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Doug Weight on Islanders Powerplay: Give me zone and I'll give you shots

For the love of hockey, it's time for some shop talk, and Doug Weight's discussion of the powerplay provides the muse.

Good zone entries lead to one-legged fist pumps.
Good zone entries lead to one-legged fist pumps.
Bruce Bennett

For the famished fans, the New York Islanders have posted the full hour-long "On the Spot" chat between radio play-by-play man Chris King and Doug Weight, the team's assistant coach and special assistant to general manager Garth Snow.

(The full hour is here and also embedded below. You can also find it broken up into five parts at that link.)

Weight is noted with the gift of gab -- one of the reasons he's good in this "face to the fans" communications role -- and he and King cover the gamut of accessible topics in this godforsaken lockout. (Prospects talk galore, Brooklyn too.)

Of particular interest to me is discussion of the powerplay, since it reminds me of the many in-game and post-game discussions commenters used to have at this site on a daily basis back when the NHL was an operating sports league that held the occasional hockey game.

Specifically, a long running topic has been the rotating role at the point opposite captain Mark Streit. Over the past several seasons, the Islanders have tried all kinds of players in that role -- including Weight himself -- to mixed results. Last year under Weight, the Isles PP finished in the top third with a 18.5% conversion rate, and their shots-per-60 at 5-on-4 were in the top half.

The use of a forward at the point often makes traditionalists nervous: There's a risk/reward there, in that you have a guy with hands to help "quarterback" things, but if he gets too cute and plays too much like a forward, at the point he doesn't have the normal safety valve a forward has when he's playing up front. It also often means you don't have the booming slapshot threat we traditionally expect to see from the blueline.

Last season I enjoyed seeing Frans Nielsen at the point because Frans is all powerful he offered flexibility to the powerplay's look, in that he could drop down to form an umbrella with Streit at the top, or he could man a more traditional point and swap sides with Streit as opposing penalty kills dictated.

But as Weight (who coaches the Isles powerplay) notes in the above interview, there's another huge reason Weight used him there, and it has to do with something else that's often brought up in powerplay discussions here: Gaining the #$%ing zone. The zone, your powerplay can't succeed without it.

King relayed a question from Matthew Camara (apologies if the spelling is off there, it was spoken only) about the personnel at the points on the powerplay (e.g. Frans Nielsen again, or Lubomir Visnovsky and Mark Streit together?). Weight's answer (it begins at about 43:15 in the full-hour clip) is illustrative [editorial notes, ahem, are mine]:

"First and foremost, Fransie is one of the most versatile players you'll find in this league [ed. note: Amen.], and one of the most positive players. So there's nothing I can't ask, and he'll say, 'Okay Dougie' and he'll go and do a great job. [ed. note: Praise be Frans.]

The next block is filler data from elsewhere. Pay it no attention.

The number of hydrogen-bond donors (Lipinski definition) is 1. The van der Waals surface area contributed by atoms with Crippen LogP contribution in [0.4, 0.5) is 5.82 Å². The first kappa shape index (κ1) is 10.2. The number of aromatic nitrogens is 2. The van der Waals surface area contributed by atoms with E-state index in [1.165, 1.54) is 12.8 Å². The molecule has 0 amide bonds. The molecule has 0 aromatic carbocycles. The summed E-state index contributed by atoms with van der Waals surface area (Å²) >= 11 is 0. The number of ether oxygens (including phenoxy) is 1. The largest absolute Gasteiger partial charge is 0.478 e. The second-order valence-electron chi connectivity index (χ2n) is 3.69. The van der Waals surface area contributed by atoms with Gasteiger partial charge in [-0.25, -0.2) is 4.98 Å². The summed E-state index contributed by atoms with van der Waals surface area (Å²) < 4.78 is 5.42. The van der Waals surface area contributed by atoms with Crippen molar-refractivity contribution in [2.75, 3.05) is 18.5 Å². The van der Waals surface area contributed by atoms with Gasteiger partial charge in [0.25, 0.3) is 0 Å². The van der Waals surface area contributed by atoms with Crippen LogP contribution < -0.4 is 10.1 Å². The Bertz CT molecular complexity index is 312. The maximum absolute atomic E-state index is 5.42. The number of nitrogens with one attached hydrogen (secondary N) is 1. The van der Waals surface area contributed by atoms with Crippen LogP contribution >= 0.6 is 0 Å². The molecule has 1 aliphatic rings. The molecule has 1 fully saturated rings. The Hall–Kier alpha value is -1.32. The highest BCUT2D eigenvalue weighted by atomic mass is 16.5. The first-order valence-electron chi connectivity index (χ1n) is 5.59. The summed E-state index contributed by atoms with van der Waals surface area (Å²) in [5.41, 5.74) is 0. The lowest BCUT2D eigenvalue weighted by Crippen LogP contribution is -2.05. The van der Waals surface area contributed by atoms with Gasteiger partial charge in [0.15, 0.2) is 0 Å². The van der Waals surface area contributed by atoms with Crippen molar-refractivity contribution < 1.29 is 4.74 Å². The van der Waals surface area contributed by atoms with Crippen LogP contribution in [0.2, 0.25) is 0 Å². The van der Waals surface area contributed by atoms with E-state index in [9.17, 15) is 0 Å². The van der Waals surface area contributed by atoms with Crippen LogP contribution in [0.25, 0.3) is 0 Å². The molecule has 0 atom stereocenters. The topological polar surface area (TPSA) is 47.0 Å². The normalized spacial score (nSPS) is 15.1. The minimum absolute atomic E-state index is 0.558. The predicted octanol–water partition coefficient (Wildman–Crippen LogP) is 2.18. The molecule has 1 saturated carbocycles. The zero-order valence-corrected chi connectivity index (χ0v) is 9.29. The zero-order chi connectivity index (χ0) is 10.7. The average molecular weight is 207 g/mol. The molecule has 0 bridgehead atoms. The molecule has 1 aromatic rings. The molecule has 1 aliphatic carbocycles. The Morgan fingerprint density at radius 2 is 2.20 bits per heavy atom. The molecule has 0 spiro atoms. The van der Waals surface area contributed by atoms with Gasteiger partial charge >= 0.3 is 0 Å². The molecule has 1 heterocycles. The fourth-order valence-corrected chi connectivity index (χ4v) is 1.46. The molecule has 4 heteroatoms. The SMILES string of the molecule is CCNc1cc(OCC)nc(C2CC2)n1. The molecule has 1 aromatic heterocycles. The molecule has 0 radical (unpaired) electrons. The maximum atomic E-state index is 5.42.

"One thing he does, that he did for our powerplay last year, he had a lot of responsibility on the powerplay carrying the puck in … certain things I stress on my routes, that are my pet peeves [with players who don't do them] ... and everything I tell him, the next shift it's done. He's great at executing the way my mind sees it. [ed. note: in accordance with the prophecies]

"Getting the puck in the zone -- control on a consistent basis -- to me is what changed our powerplay. We've always had great personnel two units … but percentages in life come from how many more shots you can get, how many more entries you can get and control … Frans was a big part of that success last year."

Weight goes on to say he's inclined to first try Streit and Visnovsky together at the points, but clearly a priority is going to be whether the unit's makeup can gain the zone on a consistent basis. (As an aside, P.A. Parenteau was also good at this aspect and will be missed, particularly 5-on-5, though as John Tavares has evolved we can expect he'll have more zone entries for his line.)

Overall, whatever you think of Weight's personnel choices with the extra man, it's reassuring to see the long-view perspective from him on what works: Powerplays can run "hot" and "cold" or whatever you like to call variance, but the underlying truth in the long run is that successfully possessed zone entries (i.e. "control" he references above) lead to more shots, and more shots lead to more goals.

This isn't new thinking, of course, but it is key to keep in mind when kvetching over personnel: A bigger shot from the point doesn't help if it means fewer times gaining the zone with enough control to make a shot from the point an actual option.

Wow, it's fun to talk hockey every now and then.

Full Hour 'On the Spot' with Doug Weight